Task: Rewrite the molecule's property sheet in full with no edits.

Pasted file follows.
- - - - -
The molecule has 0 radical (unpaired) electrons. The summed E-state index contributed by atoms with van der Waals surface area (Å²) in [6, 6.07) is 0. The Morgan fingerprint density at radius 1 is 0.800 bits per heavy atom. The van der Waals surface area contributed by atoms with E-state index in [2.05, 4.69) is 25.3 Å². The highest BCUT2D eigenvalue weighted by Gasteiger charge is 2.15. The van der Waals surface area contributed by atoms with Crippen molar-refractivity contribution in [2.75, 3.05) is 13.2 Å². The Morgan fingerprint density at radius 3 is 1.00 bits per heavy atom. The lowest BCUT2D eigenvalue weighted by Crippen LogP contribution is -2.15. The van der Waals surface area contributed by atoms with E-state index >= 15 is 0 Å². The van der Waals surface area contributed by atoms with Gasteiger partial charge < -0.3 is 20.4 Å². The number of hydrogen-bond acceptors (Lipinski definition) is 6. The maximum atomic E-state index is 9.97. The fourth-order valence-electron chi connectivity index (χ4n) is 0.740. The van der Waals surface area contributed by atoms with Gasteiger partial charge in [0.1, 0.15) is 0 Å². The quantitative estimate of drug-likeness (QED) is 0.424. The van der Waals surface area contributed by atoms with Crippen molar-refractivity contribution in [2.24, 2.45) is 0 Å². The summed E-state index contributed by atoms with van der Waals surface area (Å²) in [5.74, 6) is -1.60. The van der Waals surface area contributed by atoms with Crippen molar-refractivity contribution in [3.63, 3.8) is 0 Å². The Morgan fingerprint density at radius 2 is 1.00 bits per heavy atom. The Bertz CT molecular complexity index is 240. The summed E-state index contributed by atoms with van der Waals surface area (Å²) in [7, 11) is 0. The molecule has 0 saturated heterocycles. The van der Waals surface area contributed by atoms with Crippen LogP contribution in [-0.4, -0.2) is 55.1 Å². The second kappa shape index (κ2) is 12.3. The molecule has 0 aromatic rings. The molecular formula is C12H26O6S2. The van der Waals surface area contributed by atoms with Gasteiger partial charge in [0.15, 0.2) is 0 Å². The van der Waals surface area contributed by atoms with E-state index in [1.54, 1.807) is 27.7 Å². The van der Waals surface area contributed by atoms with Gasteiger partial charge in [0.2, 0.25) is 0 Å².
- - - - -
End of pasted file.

The molecule has 0 radical (unpaired) electrons. The summed E-state index contributed by atoms with van der Waals surface area (Å²) in [6, 6.07) is 0. The Morgan fingerprint density at radius 1 is 0.800 bits per heavy atom. The van der Waals surface area contributed by atoms with E-state index in [2.05, 4.69) is 25.3 Å². The highest BCUT2D eigenvalue weighted by Gasteiger charge is 2.15. The van der Waals surface area contributed by atoms with Crippen molar-refractivity contribution in [2.75, 3.05) is 13.2 Å². The Morgan fingerprint density at radius 3 is 1.00 bits per heavy atom. The lowest BCUT2D eigenvalue weighted by Crippen LogP contribution is -2.15. The van der Waals surface area contributed by atoms with E-state index >= 15 is 0 Å². The van der Waals surface area contributed by atoms with Gasteiger partial charge < -0.3 is 20.4 Å². The number of hydrogen-bond acceptors (Lipinski definition) is 6. The maximum atomic E-state index is 9.97. The fourth-order valence-electron chi connectivity index (χ4n) is 0.740. The van der Waals surface area contributed by atoms with Gasteiger partial charge in [0.1, 0.15) is 0 Å². The quantitative estimate of drug-likeness (QED) is 0.424. The van der Waals surface area contributed by atoms with Crippen molar-refractivity contribution in [2.24, 2.45) is 0 Å². The summed E-state index contributed by atoms with van der Waals surface area (Å²) in [5.74, 6) is -1.60. The van der Waals surface area contributed by atoms with Crippen molar-refractivity contribution in [3.63, 3.8) is 0 Å². The Morgan fingerprint density at radius 2 is 1.00 bits per heavy atom. The Bertz CT molecular complexity index is 240. The summed E-state index contributed by atoms with van der Waals surface area (Å²) in [7, 11) is 0. The molecule has 0 saturated heterocycles. The van der Waals surface area contributed by atoms with Crippen LogP contribution in [-0.4, -0.2) is 55.1 Å². The second kappa shape index (κ2) is 12.3. The molecule has 0 aromatic rings. The molecular formula is C12H26O6S2. The van der Waals surface area contributed by atoms with Gasteiger partial charge in [0.15, 0.2) is 0 Å². The van der Waals surface area contributed by atoms with E-state index in [1.54, 1.807) is 27.7 Å². The van der Waals surface area contributed by atoms with Gasteiger partial charge in [0.2, 0.25) is 0 Å².